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First look: Kinesis Gran Fondo Ti

Core Bike Show debut for stylish, all round distance machine built to last a lifetime

One of the stars of the Core Bike Show was undoubtedly the new titanium bike from Kinesis, the Gran Fondo Ti is a super durable, long distance performance tourer, Audax or sportive machine. Made from 3.25 ALV titanium it features a host of neat and well thought out frame details all intended to make this a long distance machine for the long term too.

Geometry is based on the original Kinesis Gran Fondo which marries a scandium aluminium main triangle to a carbon back end for bike that combines comfort and performance. The new Ti bike uses the same geometry as its scandium sibling and indeed it's pretty much the same weight too - so it's respectably light, but as Dom from Kinesis explained to us this isn't about gram shaving. The philosophy here is make the sort of bike that makes the the best use of the frame material's properties – long term durability, ride comfort and relatively low weight of titanium so the Gran Fondo Ti is a bike for life that's versatile, comfortable and has enough of a performance edge to put a smile on your face on a big ride.

While the whole effect is quite classic looking up close the tube profiles are very modern, the downtube biovalises between the bottom bracket and the head tube moving from a horizontal oval profile that puts as much of the tube as possible in contact with the bottom bracket to add stiffness, through a round mid-section before turning in to a vertical oval where it joins the head tube – which has a hint of ovalisation about it too. In keeping with all their road and cross frames the headset is an integrated affair which gives the frame a very clean look at the front – it should be durable too Kinesis have been speccing integrated headsets on their 'cross bikes for years without any problems.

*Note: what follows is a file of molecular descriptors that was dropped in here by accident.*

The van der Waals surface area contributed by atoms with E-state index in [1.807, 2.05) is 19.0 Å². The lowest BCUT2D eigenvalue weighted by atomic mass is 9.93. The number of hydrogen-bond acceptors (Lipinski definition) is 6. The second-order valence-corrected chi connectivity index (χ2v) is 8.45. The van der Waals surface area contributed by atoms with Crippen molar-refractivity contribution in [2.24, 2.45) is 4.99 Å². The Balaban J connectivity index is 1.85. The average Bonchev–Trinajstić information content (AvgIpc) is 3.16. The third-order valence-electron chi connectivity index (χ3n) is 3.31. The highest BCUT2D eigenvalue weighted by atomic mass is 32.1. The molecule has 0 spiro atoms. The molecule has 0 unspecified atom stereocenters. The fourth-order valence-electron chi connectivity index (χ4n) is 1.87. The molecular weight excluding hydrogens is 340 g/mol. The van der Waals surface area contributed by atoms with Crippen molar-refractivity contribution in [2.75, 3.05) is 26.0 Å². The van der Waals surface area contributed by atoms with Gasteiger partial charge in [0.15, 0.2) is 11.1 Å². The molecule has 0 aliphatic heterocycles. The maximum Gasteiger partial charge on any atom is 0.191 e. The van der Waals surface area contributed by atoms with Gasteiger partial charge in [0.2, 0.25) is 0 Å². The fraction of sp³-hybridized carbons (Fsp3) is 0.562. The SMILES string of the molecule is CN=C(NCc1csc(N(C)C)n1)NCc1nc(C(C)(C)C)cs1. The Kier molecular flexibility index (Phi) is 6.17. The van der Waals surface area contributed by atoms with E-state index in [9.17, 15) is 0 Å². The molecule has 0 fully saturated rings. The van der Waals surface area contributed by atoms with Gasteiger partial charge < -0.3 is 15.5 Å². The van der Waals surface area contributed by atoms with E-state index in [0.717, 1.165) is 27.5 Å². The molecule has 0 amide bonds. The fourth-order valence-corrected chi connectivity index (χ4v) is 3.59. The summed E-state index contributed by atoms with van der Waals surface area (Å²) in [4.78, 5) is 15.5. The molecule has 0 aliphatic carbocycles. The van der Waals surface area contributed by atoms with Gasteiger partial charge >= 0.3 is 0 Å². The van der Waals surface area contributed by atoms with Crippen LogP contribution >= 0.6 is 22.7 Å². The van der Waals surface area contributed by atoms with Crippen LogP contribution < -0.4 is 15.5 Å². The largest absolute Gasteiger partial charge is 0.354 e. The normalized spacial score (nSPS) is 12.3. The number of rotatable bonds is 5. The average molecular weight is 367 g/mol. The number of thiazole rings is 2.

The frame details emphasise durability, versatility and ride quality – so there's a full complement of braze-on's and eyelets on front and rear drop outs (which are Dom's own design and also feature bullet ends at the back), the eyelets for the bottle cage mounts are welded in to eliminate the chance of rattles, Dom has also designed a brake bridge at the rear that will accommodate a full guard and a 25mm tyre, it also adds stiffness to the back end too. Up front the carbon fork also has two pairs of eyelets – again with durability rather than out and out weight saving in mind the steerer is alloy rather than carbon.

While the Gran Fondo Ti is designed in the UK the frame is actually built in Taiwan by a factory with well established reputation for building in titanium, that shows in the quality of the finish the welding is neat and the whole thing looks well put together.

Production frames will have an engraved headbadge and the cable adjusters will be anodised metal rather than plastic. In keeping with the bike for life idea Kinesis are planning to offer a free frame refinishing service – so every few years you can send it back for a buffing up and a fresh set of decals to keep it all looking crisp.

The Gran Fondo Ti will be offered as a frameset which as well as the frame includes the carbon/alloy fork, integrated headset which will probably be an FSA one, a carbon seat post and a seat clamp. Expect to pay £1450 and they will be available from July but Kinesis are taking orders now if you want to be first in the queue. And you can see more of the Gran Fondo Ti in our upcoming Core Bike video.

Tony has been editing cycling magazines and websites since 1997 starting out as production editor and then deputy editor of Total Bike, acting editor of Total Mountain Bike and then seven years as editor of Cycling Plus. He launched his first cycling website - the Cycling Plus Forum at the turn of the century. In 2006 he left C+ to head up the launch team for Bike Radar which he edited until 2008, when he co-launched the multi-award winning road.cc - which he continues to edit today. His favourite ride is his ‘commute’ - which he does most days inc weekends and he’s been cycle-commuting since 1994. His favourite bikes are titanium and have disc brakes.

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